China’s Sinovac is being rolled out in Brazil, Turkey, Indonesia, Singapore and other countries and, while its efficacy is reported to be the least good of all the vaccines, it is still above the 50% required for regulatory approval. Although it does seem to have a relatively low efficacy against preventing all symptoms, importantly it appears to be powerful in preventing severe disease and death. Despite having an efficacy that may be lower than other vaccines, this will still help protect us all when large numbers of people are vaccinated. It is sad that there is so much discussion about which vaccine is ‘best’ and that this has become a political issue or a matter of national pride. French President Emmanuel Macron was inappropriately critical of the successful British AstraZeneca vaccine perhaps partly in reaction to the failure of the French vaccine. It is important that as many of us get vaccinated as possible. Politics should steer clear of this, except perhaps to curb profits. Pfizer are reportedly making 80% on each ampule of vaccine it sells while AstraZeneca is distributing at cost. Let’s accept whatever vaccine is being offered and listen to WHO Director General Tedros Adhanom Gebreyesus who repeatedly says that “none of us is safe until we are all safe.” By this he means it is a global priority for as many people to get jabbed as is possible, and let us not worry about theoretical efficacy comparisons.
Safety, of course, is a different matter. The very high death rates in the UK has stimulated a good response from the government and more than a third of the British adult population has been vaccinated to date. That’s more than 22 million people. In Nepal, some elderly people and those with medical conditions worry that the vaccine may harm them since perhaps they think that their bodies are weak but the UK program started with such elderly people (including the 94-year-old Queen and her 99-year-old husband Prince Philip) and people with multiple medical conditions because they are at greatest risk of dying from COVID-19. The people of Nepal can be reassured that UK citizens have done an excellent and reassuring safety trial!
As a routine, vaccinators (both in Nepal and the UK) ask people about allergies and other medical details although there are a very few reasons not to have the vaccine. There is no problem for people with multiple medical conditions including diabetes, high blood pressure, cardiac or kidney ailments taking the vaccine. It is probably best avoided in pregnancy and anyone with multiple severe allergies (particularly those causing collapse and needing hospital admission) should probably take the vaccine at a health post or hospital.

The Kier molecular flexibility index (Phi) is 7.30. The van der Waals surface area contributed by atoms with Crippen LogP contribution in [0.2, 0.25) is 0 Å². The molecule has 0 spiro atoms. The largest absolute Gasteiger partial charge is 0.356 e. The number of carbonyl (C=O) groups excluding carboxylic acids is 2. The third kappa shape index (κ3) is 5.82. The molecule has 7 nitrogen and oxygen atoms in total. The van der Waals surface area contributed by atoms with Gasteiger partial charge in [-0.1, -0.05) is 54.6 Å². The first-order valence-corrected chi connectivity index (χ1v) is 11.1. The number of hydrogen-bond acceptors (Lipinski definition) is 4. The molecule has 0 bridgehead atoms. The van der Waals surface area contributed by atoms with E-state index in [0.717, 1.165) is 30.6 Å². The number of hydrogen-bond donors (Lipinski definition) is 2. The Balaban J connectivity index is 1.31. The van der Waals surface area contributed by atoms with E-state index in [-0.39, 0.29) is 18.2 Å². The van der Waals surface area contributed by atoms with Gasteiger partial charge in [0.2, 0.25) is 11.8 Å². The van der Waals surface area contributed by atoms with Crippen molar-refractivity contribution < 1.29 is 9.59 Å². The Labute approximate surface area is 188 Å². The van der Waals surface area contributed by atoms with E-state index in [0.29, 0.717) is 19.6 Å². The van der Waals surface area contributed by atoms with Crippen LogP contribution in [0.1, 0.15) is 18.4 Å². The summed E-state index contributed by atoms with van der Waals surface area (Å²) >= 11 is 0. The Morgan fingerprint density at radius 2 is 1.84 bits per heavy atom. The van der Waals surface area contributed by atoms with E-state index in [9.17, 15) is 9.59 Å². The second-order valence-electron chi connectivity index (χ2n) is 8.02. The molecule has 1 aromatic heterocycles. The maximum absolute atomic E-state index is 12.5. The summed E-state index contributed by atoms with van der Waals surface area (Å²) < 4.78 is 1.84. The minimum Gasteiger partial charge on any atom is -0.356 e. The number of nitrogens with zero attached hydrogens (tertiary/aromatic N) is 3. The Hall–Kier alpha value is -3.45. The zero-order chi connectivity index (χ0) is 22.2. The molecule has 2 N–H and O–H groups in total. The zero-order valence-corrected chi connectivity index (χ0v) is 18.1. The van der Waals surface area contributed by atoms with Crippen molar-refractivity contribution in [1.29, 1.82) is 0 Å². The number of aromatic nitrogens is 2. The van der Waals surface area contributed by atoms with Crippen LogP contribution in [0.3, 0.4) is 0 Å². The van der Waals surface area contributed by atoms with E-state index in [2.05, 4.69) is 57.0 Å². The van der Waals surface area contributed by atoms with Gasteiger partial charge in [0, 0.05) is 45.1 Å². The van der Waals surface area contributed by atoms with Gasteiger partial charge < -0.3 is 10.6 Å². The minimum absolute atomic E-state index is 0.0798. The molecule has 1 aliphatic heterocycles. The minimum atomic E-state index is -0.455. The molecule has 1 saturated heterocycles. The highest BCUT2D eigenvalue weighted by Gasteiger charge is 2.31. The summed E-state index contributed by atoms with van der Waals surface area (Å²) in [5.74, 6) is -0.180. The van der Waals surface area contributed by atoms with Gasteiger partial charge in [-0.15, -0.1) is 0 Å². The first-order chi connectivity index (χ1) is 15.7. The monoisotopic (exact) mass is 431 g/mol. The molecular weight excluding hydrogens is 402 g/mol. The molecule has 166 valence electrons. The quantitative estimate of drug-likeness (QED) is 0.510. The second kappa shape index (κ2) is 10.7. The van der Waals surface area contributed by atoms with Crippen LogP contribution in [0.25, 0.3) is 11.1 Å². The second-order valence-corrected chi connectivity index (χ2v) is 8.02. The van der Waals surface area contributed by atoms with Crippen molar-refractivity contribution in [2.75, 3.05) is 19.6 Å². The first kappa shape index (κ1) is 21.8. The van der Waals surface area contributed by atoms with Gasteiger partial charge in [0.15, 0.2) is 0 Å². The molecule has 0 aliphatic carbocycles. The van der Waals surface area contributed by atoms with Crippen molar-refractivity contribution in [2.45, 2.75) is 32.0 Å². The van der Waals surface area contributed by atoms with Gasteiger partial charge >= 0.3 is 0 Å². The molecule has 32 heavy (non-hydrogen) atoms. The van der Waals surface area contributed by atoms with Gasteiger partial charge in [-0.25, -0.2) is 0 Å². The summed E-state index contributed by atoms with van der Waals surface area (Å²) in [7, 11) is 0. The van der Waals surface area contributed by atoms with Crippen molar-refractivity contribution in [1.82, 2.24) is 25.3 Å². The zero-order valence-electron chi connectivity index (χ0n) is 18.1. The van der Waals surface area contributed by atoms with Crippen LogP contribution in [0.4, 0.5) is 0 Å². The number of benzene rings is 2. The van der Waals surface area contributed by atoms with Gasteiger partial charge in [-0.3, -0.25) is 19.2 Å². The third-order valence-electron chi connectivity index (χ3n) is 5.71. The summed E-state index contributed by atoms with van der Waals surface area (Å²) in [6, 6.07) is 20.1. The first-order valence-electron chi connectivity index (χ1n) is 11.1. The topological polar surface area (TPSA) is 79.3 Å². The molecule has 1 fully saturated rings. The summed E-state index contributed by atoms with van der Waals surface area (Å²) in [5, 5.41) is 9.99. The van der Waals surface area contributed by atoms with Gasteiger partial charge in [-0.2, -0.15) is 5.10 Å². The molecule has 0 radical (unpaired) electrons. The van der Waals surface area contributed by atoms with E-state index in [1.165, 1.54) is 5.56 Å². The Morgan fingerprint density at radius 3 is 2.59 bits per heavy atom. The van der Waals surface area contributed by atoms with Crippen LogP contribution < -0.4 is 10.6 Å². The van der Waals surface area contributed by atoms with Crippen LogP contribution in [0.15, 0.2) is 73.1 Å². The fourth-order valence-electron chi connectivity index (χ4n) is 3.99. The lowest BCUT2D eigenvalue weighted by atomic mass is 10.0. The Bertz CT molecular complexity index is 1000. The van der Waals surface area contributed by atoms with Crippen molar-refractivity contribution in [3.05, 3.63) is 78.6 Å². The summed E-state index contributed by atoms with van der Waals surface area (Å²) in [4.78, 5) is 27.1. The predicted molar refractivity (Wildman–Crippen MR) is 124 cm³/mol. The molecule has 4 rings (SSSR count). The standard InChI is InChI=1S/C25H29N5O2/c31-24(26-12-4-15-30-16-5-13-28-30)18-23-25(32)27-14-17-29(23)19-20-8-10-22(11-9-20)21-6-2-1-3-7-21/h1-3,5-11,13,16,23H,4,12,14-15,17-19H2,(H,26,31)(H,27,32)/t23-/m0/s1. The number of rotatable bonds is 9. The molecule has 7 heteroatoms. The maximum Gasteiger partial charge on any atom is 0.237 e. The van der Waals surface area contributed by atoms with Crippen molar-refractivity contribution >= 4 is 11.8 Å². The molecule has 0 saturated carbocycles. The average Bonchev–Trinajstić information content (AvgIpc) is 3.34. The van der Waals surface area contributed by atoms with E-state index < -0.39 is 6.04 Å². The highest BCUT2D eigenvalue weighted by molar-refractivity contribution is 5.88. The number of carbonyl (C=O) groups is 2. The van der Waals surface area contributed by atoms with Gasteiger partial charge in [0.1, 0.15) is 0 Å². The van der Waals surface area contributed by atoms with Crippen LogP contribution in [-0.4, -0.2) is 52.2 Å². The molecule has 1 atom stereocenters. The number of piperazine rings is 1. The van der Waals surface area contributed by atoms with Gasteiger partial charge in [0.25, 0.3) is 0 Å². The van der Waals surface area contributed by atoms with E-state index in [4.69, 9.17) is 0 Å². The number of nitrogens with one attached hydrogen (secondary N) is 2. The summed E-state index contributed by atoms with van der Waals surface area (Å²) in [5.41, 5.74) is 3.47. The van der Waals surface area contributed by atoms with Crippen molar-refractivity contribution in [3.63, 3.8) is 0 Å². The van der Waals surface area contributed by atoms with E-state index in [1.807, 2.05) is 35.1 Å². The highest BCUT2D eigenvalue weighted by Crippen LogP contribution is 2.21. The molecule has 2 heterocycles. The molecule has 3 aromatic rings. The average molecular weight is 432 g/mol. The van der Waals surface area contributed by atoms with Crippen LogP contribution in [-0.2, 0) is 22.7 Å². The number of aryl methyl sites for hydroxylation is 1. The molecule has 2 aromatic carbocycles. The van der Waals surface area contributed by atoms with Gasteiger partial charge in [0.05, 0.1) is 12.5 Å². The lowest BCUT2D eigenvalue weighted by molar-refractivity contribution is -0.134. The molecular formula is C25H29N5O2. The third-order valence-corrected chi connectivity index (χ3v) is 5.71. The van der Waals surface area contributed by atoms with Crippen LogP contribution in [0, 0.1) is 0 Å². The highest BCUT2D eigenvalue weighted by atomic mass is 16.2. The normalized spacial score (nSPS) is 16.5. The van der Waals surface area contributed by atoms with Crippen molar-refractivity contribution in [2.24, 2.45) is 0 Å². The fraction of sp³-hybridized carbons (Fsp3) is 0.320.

In the UK, patients went straight home after receiving the AstraZeneca vaccine but were asked not to drive or cycle for 15 minutes. Short-term side-effects after the vaccine are to be expected and are reported in more than one in 10 people. Side-effects seem to be more common in younger rather than older people (over the age of 65) and in women more than men. Most people have a slight local pain at the site of the injection. People who take blood-thinners might expect a little bruising at the site of the injection, although the needle is very fine. (I take blood thinners but did not experience this problem) Some people experience body aches and fever but only for a day or so and paracetamol helps those who are feeling uneasy. A few feel quite unwell for nearly a week after receiving the vaccine, but this is a small cost for protection against a potentially fatal disease.
Let us all keep each other safe by accepting the vaccine when it is offered and continuing mask-wearing and maintaining social distancing until we are all vaccinated. The governments have briefed the people but increased dissemination of accessible information by it and major stakeholders would reassure the public and improve trust.
(The author is a British physician who has lived in Nepal for about nine years over the last 25 years or so. She writes on travel and health and regularly contributes to Wanderlust magazine, published in London; www.wilson-howarth.com. She was involved inhttps://www.covid19nepal.support which is a useful resource on COVID-19. She has recently launched an audio version of her memoir A Glimpse of Eternal Snows)